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Numbat's Review: UN-20 Frenzy and Rumble

Name: UN-20 Rumble and Frenzy
Allegiance: Decepticon
Size Class: Transformers United Scout Class Twin Pack

Since the Classics line in 2006, preceding the first live action Transformers film, we have had similar lines which provide modern updates of classic characters (usually G1, but not always) filling the gaps between Bay’s blockbusters. The 2010 offerings were released in a hodgepodge of confusing sublines by Hasbro, including Reveal the Shield (RTS – with the classic rub stickers), Generations (without rub stickers) and Hunt for the Decepticons (HFTD – generally Movieverse, or similar style). Takara, on the otherhand, released all of the Classics-style figures under a single banner – Transformers United. Subsequently, the United line became itself a random assortment of Hasbro moulds as yet unreleased in Japan, but at the point Rumble and Frenzy were released it retained its Classics bent.

Continuing to promote the American names for Transformers (no doubt to improve the accessibility of Bay’s films in Japan), Transformers United figures used the Hasbro names.

Rumble and Frenzy are, of course, Soundwave’s humanoid minions, which transformed into cassettes in G1. They have had a couple of updates since – including the Alternators version of Rumble (a Honda Civic complete with cassette chest in robot mode – released in 2006) and Frenzy in the first live action Transformers film (released in 2007) who transformed into a boombox (Soundwave-esque) while retaining the character’s mischievous character (although Bay claims he invented Frenzy, I think Hasbro and fans may disagree… - and sadly only seeing a Fast Action Battlers release as a transforming toy). [There has subsequently been another version of the characters for the Prime Robots in Disguise toy line, used as Rumble in Frenzy’s colours by Hasbro, and both Rumble and Frenzy by Takara, this time transforming into a car – however, the mould only provides a subtle homage to G1 designs.]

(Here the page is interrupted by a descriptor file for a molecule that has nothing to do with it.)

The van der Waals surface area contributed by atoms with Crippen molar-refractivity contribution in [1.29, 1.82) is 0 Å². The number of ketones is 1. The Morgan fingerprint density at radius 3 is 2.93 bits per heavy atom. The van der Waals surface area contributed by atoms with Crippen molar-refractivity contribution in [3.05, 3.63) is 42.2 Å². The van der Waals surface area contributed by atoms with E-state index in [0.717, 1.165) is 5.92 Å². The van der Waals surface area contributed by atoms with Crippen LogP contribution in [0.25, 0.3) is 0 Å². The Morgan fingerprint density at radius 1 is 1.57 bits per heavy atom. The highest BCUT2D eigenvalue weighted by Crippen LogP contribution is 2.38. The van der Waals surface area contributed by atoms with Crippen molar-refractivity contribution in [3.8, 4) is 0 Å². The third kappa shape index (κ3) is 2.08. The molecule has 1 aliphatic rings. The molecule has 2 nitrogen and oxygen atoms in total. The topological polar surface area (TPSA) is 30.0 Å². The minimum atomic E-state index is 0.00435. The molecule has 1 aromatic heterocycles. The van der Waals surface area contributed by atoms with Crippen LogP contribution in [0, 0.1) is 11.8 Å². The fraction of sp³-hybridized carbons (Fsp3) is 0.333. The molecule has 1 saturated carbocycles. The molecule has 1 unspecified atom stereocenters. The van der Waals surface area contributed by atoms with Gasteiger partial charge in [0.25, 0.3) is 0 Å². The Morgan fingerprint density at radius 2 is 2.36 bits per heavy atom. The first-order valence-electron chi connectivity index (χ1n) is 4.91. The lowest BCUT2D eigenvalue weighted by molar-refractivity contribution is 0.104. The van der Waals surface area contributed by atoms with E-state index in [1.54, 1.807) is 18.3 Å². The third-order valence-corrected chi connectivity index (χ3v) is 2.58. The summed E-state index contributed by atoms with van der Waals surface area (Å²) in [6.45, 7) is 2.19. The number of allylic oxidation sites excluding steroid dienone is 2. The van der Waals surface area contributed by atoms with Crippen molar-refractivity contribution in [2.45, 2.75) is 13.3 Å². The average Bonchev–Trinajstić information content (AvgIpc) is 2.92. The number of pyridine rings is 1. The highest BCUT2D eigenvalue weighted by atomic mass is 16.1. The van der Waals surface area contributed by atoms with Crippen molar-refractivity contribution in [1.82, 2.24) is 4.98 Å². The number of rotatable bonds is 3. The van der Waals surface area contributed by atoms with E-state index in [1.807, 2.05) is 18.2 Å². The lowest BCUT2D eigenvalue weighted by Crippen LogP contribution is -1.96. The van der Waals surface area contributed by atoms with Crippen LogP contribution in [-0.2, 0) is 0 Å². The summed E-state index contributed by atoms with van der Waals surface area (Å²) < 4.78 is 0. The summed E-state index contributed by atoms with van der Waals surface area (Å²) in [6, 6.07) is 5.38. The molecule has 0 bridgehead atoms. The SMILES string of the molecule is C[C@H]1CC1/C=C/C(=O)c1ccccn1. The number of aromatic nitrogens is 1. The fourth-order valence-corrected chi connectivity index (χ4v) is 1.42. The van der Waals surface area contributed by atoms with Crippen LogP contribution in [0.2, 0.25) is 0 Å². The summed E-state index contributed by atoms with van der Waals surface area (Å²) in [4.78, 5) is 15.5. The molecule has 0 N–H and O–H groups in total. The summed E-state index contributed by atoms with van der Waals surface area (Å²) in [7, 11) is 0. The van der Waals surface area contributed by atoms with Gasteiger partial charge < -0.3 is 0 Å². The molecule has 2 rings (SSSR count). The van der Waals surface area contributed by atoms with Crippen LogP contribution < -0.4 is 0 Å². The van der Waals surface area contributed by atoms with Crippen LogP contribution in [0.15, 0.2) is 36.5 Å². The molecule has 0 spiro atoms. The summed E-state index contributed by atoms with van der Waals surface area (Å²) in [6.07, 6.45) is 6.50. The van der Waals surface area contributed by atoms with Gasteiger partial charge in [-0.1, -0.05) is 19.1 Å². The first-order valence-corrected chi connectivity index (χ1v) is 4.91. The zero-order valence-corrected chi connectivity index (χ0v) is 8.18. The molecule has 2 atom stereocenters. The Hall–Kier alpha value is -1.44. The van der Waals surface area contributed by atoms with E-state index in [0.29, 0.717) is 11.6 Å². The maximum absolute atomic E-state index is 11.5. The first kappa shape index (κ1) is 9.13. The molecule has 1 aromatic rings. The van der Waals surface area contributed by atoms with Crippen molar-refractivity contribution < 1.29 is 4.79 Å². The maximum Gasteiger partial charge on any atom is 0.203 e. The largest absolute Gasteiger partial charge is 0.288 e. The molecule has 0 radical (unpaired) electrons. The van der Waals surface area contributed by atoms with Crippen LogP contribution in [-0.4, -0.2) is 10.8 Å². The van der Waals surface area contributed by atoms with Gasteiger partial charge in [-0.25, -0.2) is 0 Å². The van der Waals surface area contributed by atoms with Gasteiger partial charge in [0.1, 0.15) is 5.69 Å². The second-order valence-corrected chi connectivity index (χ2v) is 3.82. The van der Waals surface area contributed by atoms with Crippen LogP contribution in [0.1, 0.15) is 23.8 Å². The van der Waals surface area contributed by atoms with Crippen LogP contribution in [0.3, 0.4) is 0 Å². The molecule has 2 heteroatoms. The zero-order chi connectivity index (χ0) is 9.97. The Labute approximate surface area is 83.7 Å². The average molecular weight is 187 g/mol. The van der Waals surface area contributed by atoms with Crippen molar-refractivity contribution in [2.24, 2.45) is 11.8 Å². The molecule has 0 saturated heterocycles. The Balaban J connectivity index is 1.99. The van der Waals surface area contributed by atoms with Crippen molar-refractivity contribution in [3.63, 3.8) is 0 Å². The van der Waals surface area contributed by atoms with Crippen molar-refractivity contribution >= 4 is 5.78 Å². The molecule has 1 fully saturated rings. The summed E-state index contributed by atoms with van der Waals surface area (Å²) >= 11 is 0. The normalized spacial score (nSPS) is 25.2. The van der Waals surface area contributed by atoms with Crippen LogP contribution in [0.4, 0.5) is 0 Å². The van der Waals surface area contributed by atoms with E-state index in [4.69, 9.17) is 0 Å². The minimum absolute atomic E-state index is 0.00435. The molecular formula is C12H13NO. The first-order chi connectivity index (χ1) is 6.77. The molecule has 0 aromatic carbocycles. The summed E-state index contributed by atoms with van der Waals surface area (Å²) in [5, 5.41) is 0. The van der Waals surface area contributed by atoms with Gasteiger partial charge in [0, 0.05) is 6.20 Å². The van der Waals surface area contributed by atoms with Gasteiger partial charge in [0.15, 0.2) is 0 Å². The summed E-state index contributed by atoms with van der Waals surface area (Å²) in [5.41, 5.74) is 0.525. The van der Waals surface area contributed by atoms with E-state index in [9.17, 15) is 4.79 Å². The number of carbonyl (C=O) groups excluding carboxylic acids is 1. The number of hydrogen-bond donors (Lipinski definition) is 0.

It was surely only a matter of time before a more G1 themed homage was produced, and United Rumble and Frenzy hit the Asian shelves in 2011. However, the expectation was these moulds would see a Hasbro release, even if only as a single character at the Scout Class price point. Unfortunately, this was not to be, and the two Scout sized figures remain available only at overinflated prices due to their limited release. These were perhaps the first high profile characters that did not see a Hasbro release in recent years – the more talked about examples being several Dark of the Moon (DOTM) figures (including Deluxe Soundwave, Deluxe Leadfoot, Deluxe Que / Wheeljack and Human Alliance Soundwave) and Prime First Edition (FE) figures. Compared to the subsequent examples, United Rumble and Frenzy seem less serious omissions, but exactly what has been going on in Hasbro’s marketing department lately I have no idea.

I was fortunate enough to be offered United Rumble and Frenzy by Knightdramon at a very reasonable price, and I jumped at the offer. I can safely say, it’s a real shame these guys never saw a wider release…

As both Rumble and Frenzy share the same mould, I will just review them alongside one another.

Alternate Mode:

Unlike their G1 counterparts, United Rumble and Frenzy no longer transform into cassettes. They have instead been given an upgraded Cybertronian tank alternate mode. Measuring 3” (7.5cm) long, they are jam-packed with moulded detail, and are lavishly painted.